To provide practicing and prospective teachers the opportunity to learn contemporary pedagogy in Reading, to address contemporary and controversial issues that affect public education. This program is designed to meet Virginia certification standards for reading specialists.
Reading Specialist Requirements: Education 503, 504, 510, 511, 512, and 519; English 520; and English/Language Arts 502, 514, and 516. Substitutions for listed courses must be approved by the Program Director.
- EDUC 503 Theories of Cognitive Processing: Implications for Teaching
Intermediate level course designed to introduce and explore prominent theories of intellectual, personality, and moral and social development of children and adolescents as they develop in diverse contexts. Emphasis on how children learn, and the importance of the social context that surrounds and influences cognitive development and learning. Construction of a practical understanding of human adaptation that will enable more effective teaching.
- EDUC 504 Assessment in Special and Inclusive Education
Overview of assessment processes and concerns, including fundamental legal and ethical considerations and pre-referral and entitlement decision-making. Issues related to norm-referenced tests and teacher-made tests. Basic concepts of measurement.
- EDUC 510 Language and Literacy Development
Theoretical overview of language acquisition. Relation of language to literacy development, including phonological processing, syntax, semantics, and pragmatics. Classroom-based strategies for oral and written language development and language intervention. Prerequisite: admission to M.A.Ed. program or permission of instructor.
- EDUC 511 Formal Assessment Practicum
Administering, scoring, and interpreting standardized literacy-related tests and formulating appropriate interventions. Education practicum fee. Prerequisite: admission to M.A.Ed. program or permission of instructor.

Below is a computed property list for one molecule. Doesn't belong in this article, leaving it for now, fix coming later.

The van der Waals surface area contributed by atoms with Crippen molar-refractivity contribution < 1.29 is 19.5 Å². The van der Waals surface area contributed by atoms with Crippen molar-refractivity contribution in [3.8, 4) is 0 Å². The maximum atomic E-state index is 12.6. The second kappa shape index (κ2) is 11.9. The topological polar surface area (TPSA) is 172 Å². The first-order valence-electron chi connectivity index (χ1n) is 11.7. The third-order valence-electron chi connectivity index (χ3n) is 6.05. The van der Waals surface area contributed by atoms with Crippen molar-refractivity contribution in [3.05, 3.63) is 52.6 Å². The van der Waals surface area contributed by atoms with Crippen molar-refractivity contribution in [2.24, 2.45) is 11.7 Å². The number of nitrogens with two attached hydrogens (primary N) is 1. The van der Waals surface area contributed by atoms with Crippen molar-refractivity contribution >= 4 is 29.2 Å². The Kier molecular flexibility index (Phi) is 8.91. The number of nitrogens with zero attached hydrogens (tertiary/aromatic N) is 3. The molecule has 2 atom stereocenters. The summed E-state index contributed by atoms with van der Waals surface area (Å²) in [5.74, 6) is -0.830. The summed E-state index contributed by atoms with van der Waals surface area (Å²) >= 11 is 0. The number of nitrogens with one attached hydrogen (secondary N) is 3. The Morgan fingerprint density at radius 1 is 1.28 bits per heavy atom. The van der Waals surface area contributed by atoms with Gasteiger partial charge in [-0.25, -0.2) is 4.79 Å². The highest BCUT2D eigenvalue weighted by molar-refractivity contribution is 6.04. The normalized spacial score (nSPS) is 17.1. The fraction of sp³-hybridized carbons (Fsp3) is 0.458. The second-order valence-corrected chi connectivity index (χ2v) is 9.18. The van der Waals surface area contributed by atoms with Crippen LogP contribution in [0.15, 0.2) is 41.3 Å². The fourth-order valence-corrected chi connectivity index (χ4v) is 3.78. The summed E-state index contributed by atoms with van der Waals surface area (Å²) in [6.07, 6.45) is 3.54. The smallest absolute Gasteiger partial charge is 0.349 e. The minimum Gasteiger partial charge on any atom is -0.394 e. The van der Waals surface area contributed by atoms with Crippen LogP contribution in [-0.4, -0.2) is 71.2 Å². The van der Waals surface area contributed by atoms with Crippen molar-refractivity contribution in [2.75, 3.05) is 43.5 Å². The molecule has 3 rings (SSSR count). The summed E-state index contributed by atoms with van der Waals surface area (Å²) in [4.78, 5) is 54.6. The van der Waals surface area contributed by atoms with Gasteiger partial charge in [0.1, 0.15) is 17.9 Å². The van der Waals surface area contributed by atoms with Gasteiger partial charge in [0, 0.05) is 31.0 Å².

- EDUC 512 Needs of the Exceptional Literacy Learner
Overview and characteristics of exceptional readers and writers, including learners in special education and gifted programs. Review of scientifically-based research interventions. Prerequisite: admission to M.A.Ed. program or permission of instructor.
- EDUC 519 Issues in Multicultural Literacy and Research
Exploration of the role of a specialist as a leader, supervisor, and literacy advocate. Examination of research methodologies used in reading and literacy research and how to use these methods to inform other administrators, the general public, parents, and students about best practice.
- ENLA 501 Curriculum, Technology, and Teaching Methods in English and Language Arts
Examination of approaches to curriculum development as they relate to English/ Language Arts. Attention to the role of technology in English/Language Arts content and instruction. Curricular theory and pedagogical practice.
- ENLA 502 Developmental Teaching of Reading
Advanced practicum focusing on the use of informal, direct measures to assess the language competence of students from kindergarten to grade 12 in both whole-class and one-on-one settings. Administration of a variety of reading and comprehension inventories, assessment of developmental word knowledge and writing holistically, and design of instruction to teach reading, comprehension, word development, and writing at children’s instruction literacy levels. Use of portfolio assessment for documenting literacy growth across the grades.
- ENLA 514 Practicum in Interventions of Reading Difficulties
Use of diagnostic tools and remediation strategies in teaching reading development, use of counseling techniques with teachers and parents of children with reading difficulties. Prerequisite: admission to M.A.Ed. program or permission of instructor.